Typical items you may consider for machinery are:

  • Cost of research into the appropriate replacement
  • Purchase cost
  • Delivery cost
  • Installation cost
  • Training cost on the new machine
  • Smooth change over costs from the old machine
  • Testing period of the new machine etc.

In a similar fashion, the true cost of replacing a human being might be:

  • Pay owed to the outgoing individual
  • Notice pay allowing search for a new person
  • Interview time for one or more employees
  • Interviewee travel expenses and other costs
  • Relocation costs of the new employee
  • Training and orientation of the new employee
  • Recruitment agency fees
  • Specific training associated with a particular project

For the actual cost involved, in your situation, you would need to calculate yourself but it would not be unusual for the total costs of replacement to exceed the annual salary cost for the new starter.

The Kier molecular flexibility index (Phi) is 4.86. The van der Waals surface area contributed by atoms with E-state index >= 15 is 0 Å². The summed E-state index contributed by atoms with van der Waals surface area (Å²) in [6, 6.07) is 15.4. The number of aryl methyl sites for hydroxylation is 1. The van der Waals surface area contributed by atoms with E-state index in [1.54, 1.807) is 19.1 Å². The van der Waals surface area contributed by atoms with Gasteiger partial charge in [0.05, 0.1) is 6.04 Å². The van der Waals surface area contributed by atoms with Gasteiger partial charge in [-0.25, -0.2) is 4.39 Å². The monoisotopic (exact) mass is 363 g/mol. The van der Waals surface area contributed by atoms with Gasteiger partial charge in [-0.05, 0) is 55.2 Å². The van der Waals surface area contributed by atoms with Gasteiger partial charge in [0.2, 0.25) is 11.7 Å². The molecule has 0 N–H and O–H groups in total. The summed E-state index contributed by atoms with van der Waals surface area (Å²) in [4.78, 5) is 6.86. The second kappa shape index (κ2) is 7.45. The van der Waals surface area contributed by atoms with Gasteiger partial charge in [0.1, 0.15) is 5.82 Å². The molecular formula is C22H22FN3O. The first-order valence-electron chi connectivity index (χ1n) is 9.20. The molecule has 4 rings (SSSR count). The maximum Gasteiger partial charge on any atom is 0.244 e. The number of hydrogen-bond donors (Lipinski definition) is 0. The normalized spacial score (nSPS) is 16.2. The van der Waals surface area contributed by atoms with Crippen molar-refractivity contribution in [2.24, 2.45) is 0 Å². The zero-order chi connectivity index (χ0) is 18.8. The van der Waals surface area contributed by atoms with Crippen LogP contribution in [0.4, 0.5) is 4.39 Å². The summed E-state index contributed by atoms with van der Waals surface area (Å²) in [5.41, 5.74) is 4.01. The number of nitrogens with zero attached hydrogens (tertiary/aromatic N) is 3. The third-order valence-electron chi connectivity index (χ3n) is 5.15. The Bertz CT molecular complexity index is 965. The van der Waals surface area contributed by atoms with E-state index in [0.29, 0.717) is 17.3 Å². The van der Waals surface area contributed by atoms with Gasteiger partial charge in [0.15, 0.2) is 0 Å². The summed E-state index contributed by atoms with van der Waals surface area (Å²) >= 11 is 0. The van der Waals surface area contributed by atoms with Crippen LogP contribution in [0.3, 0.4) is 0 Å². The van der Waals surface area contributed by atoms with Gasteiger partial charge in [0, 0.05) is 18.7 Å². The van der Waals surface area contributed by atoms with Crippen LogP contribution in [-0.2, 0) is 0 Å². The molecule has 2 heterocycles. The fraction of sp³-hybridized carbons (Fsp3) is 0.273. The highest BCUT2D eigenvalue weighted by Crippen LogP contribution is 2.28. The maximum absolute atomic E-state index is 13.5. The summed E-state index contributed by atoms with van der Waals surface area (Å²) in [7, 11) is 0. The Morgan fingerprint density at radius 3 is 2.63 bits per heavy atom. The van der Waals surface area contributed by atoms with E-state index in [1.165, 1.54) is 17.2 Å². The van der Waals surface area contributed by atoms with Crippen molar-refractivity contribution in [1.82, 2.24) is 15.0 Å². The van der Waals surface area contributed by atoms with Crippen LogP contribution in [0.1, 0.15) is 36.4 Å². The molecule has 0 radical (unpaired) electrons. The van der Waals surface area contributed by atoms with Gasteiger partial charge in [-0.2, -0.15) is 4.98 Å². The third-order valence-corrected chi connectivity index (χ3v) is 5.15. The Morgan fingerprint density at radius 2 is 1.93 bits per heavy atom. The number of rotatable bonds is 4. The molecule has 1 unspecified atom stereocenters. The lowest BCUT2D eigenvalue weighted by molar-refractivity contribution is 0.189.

So, what might be another option.
If you tried to modify the behaviour of the individual it may cost you time.
What if you spent the equivalent of two solid weeks of your time training the individual to behaviour in an appropriate way?
It may be more, say, 3 to 4 weeks equivalent.

It doesn’t take much to realise the cost of this would be greatly less than the cost of replacement.
There are several advantages to this method.

  • You will gain a rejuvenated employee who will be thankful that you spent the time on him or her
  • Costs would have been lower